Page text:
Cetacean Connections is a 3-day hybrid learning curriculum where students will follow a team of National Geographic Explorers aboard E/V Nautilus to study dolphins in Hawai’i. Through video lessons and actionable activities, students will develop their own explorer skills and practice scientific inquiry.
Marine mammals are found in every ocean, and the Main Hawaiian Islands are home to over 20 species. Cetaceans, or dolphins and whales, are important parts of the marine ecosystem. Studying dolphin sounds and communication is a focus for researchers to better understand these species, especially as threats to the ocean like noise pollution grow. In this 3-day lesson plan funded by the National Geographic Society inn partnership with the Ocean Exploration Trust and produced by The Conservationist Collective, students will learn how to be Explorers and cultivate skills like observation, data collection, and scientific inquiry. Students will also get a chance to study animal behavior using footage from Nautilus expeditions, and learn how research is conducted in the field.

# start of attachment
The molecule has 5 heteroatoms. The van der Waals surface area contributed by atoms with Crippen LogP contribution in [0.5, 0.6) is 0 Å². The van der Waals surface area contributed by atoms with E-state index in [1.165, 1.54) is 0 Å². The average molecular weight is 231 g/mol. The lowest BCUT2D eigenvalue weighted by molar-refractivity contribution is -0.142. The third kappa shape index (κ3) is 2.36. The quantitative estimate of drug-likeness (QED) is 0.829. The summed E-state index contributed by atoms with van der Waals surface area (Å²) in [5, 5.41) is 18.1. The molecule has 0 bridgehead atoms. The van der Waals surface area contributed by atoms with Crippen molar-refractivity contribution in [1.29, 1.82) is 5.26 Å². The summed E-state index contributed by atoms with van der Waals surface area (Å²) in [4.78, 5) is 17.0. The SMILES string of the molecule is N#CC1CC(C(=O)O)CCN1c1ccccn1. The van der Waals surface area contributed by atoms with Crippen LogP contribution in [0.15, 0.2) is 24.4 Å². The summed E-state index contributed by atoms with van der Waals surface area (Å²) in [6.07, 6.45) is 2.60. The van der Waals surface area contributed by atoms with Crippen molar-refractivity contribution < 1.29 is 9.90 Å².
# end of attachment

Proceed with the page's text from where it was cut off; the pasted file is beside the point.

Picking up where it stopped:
Pacing: 3 class periods (45 minutes each)
Materials: Printed activity worksheets, computer access and/or marine mammal guide to lead background research, a stopwatch/timer, writing utensil
Objectives & learning outcomes
The student will explore dolphin and whale characteristics and learn how they use the underwater soundscape through the lens of an expedition, and practice scientific skills needed to lead marine mammal research.
Students will learn:
- How to collect background information on a marine mammal species
- Make observations about the natural world
- Use tools to study animal behavior
- Practice scientific inquiry